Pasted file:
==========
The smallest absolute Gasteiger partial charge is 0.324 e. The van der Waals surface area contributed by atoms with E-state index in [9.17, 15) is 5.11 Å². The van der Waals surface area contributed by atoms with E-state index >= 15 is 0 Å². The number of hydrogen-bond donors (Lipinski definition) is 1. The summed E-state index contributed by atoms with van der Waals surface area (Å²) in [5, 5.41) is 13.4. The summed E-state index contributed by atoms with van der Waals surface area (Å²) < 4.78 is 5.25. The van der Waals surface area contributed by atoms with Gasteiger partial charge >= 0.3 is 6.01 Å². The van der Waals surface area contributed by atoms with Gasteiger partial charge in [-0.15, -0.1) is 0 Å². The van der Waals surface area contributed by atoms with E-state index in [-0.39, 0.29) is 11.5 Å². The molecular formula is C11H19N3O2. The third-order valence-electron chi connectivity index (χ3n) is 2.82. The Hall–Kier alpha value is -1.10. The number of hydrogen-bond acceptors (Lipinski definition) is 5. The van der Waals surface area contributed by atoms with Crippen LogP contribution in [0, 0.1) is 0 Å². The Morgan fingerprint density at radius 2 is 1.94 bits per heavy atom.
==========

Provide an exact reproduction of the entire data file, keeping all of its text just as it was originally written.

The smallest absolute Gasteiger partial charge is 0.324 e. The van der Waals surface area contributed by atoms with E-state index in [9.17, 15) is 5.11 Å². The van der Waals surface area contributed by atoms with E-state index >= 15 is 0 Å². The number of hydrogen-bond donors (Lipinski definition) is 1. The summed E-state index contributed by atoms with van der Waals surface area (Å²) in [5, 5.41) is 13.4. The summed E-state index contributed by atoms with van der Waals surface area (Å²) < 4.78 is 5.25. The van der Waals surface area contributed by atoms with Gasteiger partial charge >= 0.3 is 6.01 Å². The van der Waals surface area contributed by atoms with Gasteiger partial charge in [-0.15, -0.1) is 0 Å². The van der Waals surface area contributed by atoms with E-state index in [-0.39, 0.29) is 11.5 Å². The molecular formula is C11H19N3O2. The third-order valence-electron chi connectivity index (χ3n) is 2.82. The Hall–Kier alpha value is -1.10. The number of hydrogen-bond acceptors (Lipinski definition) is 5. The van der Waals surface area contributed by atoms with Crippen LogP contribution in [0, 0.1) is 0 Å². The Morgan fingerprint density at radius 2 is 1.94 bits per heavy atom.